Daily awareness of being a foreigner living in another culture, even after over 10 years, is a fluctuating reality. As time passes, you assimilate to all those things so different, the smells of the street become familiar, your feet can find the rhythm of the music of the language and the food in the shops hold no mysteries anymore.
After a while you can have small conversations, followed by abilities to sternly talk to impolite people in the metro and graduating into throwing a fit with the best of them when the gas company does not show up, once again.
Lulled into a safe sense of self-congratulation you think yourself to be one of the guys. You know us, we are the girls that have their beers in Horreya, earnestly discussing art with the in-crowd. We are the guys that go cruising with their friends at night instead of guzzling beer in an expat bar. We know where to get our nails done, which parties to go to and of course we spend our weekends in Sahel.
We get complacent in our local-ness, we relax and let our lets-be-careful-so-to-not-offend-by-ignorance guard down. And that is when it happens. Coming out of left field, with no warning, you are reminded of how little you understand of the culture you are calling home. All it takes is a carelessly drawn conclusion, a well-meant assumption proven wrong and suddenly you feel again like the tall, pale foreigner that sticks out in the crowd.
After a slight embarrassment at my own presumption I actually like it when this happens. Part of the fun of living in a culture other than my own, is being confronted with my pre-conceived notions and slight arrogance of thinking I know it all.
Last week the taxi driver who picks me up in the morning told me he was upset with the media. He made the point of telling me, since we talk about his work and mine on the way to work. Reports, yet again, had stated Mubarak had died and so, he told me, he had taken his Quran and read some verses for him. Mind you, I knew he was a staunch revolutionary and had been less than kind in previous references to the former president.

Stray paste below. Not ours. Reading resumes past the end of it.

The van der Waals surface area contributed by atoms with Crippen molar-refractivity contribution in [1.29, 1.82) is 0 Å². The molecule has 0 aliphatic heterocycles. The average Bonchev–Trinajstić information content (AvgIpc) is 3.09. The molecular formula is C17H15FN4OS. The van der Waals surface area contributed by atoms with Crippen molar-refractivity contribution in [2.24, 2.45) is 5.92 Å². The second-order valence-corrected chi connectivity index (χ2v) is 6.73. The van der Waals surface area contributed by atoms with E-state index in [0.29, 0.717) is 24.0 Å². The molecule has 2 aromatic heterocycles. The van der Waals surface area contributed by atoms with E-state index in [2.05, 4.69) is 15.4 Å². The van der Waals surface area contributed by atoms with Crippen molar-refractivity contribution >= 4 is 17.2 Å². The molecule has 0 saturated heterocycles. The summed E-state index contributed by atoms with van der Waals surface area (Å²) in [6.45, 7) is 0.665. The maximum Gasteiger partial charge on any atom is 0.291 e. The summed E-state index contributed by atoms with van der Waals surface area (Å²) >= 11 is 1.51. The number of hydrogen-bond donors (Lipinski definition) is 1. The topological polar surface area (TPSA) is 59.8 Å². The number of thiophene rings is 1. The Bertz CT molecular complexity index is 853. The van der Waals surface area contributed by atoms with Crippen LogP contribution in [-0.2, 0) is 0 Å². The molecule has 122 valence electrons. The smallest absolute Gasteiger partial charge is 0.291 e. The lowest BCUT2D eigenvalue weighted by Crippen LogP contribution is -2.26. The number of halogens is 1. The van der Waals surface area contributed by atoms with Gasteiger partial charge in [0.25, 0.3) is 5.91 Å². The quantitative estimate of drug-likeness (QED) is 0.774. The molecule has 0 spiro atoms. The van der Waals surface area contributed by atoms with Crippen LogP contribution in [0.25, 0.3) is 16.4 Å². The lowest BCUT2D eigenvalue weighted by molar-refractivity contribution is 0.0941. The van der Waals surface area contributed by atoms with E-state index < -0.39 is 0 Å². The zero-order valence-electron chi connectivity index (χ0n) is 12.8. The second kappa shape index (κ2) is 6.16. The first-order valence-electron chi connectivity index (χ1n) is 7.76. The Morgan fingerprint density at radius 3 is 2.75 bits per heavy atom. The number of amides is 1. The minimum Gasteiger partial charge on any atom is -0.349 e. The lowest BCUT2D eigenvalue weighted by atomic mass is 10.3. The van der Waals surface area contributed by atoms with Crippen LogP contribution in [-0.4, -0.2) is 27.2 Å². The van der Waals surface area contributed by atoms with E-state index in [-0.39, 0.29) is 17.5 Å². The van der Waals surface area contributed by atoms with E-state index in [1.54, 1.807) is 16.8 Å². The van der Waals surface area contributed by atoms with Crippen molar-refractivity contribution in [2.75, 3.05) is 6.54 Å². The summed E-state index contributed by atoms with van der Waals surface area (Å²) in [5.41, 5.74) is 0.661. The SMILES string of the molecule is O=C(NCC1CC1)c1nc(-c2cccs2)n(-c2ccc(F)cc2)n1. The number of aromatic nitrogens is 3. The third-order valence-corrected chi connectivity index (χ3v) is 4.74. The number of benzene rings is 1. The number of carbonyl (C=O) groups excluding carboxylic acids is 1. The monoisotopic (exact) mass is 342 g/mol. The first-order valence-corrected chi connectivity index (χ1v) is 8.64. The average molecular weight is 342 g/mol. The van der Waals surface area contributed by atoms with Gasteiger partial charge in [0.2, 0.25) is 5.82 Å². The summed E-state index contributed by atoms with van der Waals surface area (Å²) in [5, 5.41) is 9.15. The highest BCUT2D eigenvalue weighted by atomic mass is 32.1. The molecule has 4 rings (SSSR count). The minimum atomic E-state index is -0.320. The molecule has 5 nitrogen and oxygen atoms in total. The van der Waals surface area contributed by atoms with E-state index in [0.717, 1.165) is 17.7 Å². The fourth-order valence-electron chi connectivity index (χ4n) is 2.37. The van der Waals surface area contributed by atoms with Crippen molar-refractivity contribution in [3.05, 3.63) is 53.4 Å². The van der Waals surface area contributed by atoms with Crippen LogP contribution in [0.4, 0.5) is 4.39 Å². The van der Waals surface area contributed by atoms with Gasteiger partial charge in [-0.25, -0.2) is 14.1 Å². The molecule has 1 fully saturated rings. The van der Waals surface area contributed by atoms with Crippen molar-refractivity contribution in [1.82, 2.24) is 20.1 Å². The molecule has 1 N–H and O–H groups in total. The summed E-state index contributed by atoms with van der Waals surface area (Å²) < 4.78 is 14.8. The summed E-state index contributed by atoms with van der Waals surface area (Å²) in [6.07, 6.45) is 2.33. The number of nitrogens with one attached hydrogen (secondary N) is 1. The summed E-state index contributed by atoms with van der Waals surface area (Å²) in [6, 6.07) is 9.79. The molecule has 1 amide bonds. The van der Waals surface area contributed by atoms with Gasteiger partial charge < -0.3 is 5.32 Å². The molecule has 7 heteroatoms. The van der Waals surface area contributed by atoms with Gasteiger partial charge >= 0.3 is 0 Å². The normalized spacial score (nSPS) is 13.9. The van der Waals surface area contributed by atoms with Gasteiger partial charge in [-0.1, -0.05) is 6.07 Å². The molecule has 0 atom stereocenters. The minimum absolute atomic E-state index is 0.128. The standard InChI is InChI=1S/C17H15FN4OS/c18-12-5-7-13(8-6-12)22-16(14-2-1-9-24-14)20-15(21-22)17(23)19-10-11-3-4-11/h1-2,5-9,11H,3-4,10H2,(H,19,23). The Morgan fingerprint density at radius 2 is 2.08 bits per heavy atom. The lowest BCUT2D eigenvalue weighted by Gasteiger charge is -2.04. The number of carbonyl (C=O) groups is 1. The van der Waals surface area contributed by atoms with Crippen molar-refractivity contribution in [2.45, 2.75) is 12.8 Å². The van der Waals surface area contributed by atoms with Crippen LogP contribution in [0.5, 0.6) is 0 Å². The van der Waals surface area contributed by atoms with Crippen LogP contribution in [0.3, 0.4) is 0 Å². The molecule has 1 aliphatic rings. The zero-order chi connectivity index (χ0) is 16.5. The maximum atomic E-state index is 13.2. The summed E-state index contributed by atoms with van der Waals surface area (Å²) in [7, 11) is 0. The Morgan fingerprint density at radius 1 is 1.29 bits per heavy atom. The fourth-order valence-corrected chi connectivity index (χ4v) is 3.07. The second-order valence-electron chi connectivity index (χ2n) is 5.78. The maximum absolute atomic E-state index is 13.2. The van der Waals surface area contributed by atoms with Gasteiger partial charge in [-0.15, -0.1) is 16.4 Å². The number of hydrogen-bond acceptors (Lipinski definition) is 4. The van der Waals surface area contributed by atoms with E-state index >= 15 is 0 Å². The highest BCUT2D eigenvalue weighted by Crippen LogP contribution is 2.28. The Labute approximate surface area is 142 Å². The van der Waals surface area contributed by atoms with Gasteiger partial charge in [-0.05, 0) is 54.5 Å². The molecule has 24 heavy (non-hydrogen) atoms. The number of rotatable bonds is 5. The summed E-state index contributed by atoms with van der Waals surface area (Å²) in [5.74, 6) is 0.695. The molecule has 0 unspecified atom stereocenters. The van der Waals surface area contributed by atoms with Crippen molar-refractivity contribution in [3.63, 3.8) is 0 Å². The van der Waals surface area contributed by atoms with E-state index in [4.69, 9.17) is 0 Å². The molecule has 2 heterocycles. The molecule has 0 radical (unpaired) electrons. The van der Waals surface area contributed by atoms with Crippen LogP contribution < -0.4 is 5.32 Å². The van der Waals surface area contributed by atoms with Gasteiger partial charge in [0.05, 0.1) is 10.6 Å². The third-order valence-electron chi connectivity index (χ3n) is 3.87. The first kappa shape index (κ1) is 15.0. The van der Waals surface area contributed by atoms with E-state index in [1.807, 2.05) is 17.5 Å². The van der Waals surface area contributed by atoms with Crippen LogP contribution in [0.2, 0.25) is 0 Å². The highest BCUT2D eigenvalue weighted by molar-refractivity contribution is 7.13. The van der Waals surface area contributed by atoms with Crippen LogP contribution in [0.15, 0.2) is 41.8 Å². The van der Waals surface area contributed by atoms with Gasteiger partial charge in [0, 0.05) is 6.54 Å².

And for a moment I could not understand the matter-of-fact logic of his kindness. Distracted by the passionate revolutionary statements, endless discussions, speculations on political appointments and all the taking-a-stand that has been going on around me, I had forgotten one of the things that has always made me love living here. The very thing that I have often received and always evoked surprised gratitude and humility.
It is the reason my 85 year old neighbour has taken it upon herself to pay all the bills that come to my house. She rings the bell once the little stash she asks me for has run out. She hands over a neat stack of receipts with a little computation that shows how the money was spent. And as I give her a new deposit, she pats me on the check and tells me to not work so hard.
The innate kindness of the Egyptians is still there. Hiding behind flags and slogans, anger and injustice, power and poverty. When it is needed, most of the Egyptians will forgo their emotions for a moment and show their generosity of spirit to someone in need.
Where I am from this is hard to come by. Simple human kindness was the very thing that reminded me I am still a foreigner. What a great reason to stand out.